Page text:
By Dave Schwab
firstname.lastname@example.orgPlans to put a new entry to the Riford Center on Bonair Street fall in line with La Jolla’s design standards so the proposal got unanimous support from the six members of the community’s Planned District Ordinance Committee on Monday.
A number of Riford neighbors opposed to the adult center’s plan to provide disabled access through a side entry turned out for the meeting. But they were disappointed to find that the committee was only voting on whether the center’s plan conformed to PDO standards such as proper materials usage and signage and would not debate the merits of the two competing disabled-access plans.
The Bonair Street Neighborhood Group has offered an alternative design, which would include wheelchair access at the front entrance. They are worried that a new side doorway would become the de facto main entrance, disrupting their quiet residential neighborhood.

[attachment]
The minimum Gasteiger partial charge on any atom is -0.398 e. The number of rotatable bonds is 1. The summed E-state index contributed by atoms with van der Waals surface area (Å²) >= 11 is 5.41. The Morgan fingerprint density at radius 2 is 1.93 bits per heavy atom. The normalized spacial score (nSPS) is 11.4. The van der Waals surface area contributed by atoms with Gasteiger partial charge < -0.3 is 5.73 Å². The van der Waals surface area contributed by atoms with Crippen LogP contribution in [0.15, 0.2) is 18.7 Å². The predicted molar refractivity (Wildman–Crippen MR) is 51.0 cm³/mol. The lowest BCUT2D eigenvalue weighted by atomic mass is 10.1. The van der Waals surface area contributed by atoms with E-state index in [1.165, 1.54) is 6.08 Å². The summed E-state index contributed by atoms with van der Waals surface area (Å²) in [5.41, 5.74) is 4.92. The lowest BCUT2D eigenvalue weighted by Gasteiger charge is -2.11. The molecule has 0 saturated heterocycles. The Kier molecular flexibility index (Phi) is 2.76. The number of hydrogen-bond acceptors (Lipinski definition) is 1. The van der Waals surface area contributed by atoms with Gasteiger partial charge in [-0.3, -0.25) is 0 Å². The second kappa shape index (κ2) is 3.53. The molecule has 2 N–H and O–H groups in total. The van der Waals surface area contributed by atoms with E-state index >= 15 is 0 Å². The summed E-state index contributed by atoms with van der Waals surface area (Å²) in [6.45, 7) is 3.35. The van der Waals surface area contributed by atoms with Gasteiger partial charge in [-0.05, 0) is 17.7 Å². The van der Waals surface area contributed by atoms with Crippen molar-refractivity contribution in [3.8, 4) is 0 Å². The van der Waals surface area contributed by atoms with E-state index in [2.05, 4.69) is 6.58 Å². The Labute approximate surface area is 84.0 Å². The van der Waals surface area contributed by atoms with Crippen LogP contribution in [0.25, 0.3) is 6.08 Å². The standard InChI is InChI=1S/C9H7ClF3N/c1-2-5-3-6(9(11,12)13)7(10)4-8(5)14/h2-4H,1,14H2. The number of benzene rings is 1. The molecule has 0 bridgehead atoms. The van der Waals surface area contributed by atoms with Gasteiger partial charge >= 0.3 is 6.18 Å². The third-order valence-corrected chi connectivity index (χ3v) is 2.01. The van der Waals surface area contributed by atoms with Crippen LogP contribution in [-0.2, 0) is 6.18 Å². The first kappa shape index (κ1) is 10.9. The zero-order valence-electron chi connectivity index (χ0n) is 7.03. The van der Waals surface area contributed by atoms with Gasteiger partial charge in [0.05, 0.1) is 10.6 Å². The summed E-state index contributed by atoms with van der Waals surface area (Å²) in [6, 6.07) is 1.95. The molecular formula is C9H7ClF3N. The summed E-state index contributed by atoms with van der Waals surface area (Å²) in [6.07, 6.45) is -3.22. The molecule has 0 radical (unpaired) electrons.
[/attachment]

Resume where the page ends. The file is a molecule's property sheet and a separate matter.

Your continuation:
Architect Michal Morton presented details on plans for the Bonair entry during Monday’s meeting.
“For an existing building without ADA access, another entrance is allowed within 200 feet of the main public entrance,” he said, noting the doorway on Bonair is 78 feet from the front entrance.
La Jolla Shores resident Mary Coakley and architect Don Goertz talked about their counterproposal during the comment period.
Coakley noted Riford neighbors had been led to believe their plan would be accepted if it were demonstrated to be viable and the city signed off on it, both of which happened.
Riford board member Don Hodges, who is an architect, said the board gave serious consideration to the alternate plan as promised, but the board opted to go in a different direction because extra costs and complications involved with putting access in the front made it impractical.
The PDO’s recommendation will go on the consent agenda of the La Jolla Community Planning Association’s next meeting Sept. 1. If it is pulled for further discussion, the matter would be heard at the group’s Oct. 6 meeting.